- Subtleties in tinyOS: Using Tosmsg->strength instead of Tosmsg->lqi
- RFID voltage incompatibility: Leads to complications when using it with tmote
- Accelerometer detects only acceleration, slow movement escapes detection
- Tmote to tmote communication strength varies greatly
why JSM Hammer? aha. We are inspired by MC Hammer's You Can't Touch This; During a Concepts of Math lecture with Prof Mackey, some student was asking what should we do with that term in expression. And he flatpans: "to quote the late MC Hammer.... You Can't Touch This". And of course, JSM stands for Junwei Shihong Mingyang, in order of weight.
why an anti-theft device? aha. This idea was conspired a few months after one of our friend's house got looted and the thieves stole several laptops. Wouldn't it be nice to have an irremovable and annoying alarm with the laptop that will sound off when a thief tries to getaway with it?
during testing for our testing, there is one test that requires us to ensure that non-malicious motion detected should not be registered for raising the alarm. Then Shihong came up with the bright idea of banging the table. In the end, Shihong spent the next 2 hours banging the table to test if the alarm will sound off.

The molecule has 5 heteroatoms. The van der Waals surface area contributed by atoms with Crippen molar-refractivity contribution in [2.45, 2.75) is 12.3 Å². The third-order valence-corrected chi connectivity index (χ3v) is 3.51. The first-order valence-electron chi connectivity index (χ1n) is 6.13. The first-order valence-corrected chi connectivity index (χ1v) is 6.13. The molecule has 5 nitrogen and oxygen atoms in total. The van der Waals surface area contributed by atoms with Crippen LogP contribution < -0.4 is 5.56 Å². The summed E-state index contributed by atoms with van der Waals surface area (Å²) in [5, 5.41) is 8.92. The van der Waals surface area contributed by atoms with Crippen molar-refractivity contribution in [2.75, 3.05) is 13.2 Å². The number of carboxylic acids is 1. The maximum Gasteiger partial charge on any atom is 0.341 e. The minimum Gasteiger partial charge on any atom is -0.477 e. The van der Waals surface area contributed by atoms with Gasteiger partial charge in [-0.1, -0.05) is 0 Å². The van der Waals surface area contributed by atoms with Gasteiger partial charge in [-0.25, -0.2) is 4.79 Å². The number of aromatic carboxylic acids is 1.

- Project Proposal and Requirements,
Team Project Presentation, January 31, 2007
- Design & Architecture,
Team Project Presentation, February 16, 2007
- Mid-semester Project Status,
Team Project Presentation - Demo Video, March 2, 2007
- Test Plan & Experimental Validation
Team Project Presentation, March 28, 2007
- What's Done, What's Left
Team Project Presentation, April 11, 2007
- Final Project Presentation,
Team Project Presentation, Date TBD
- Project Poster,
May 4, 2007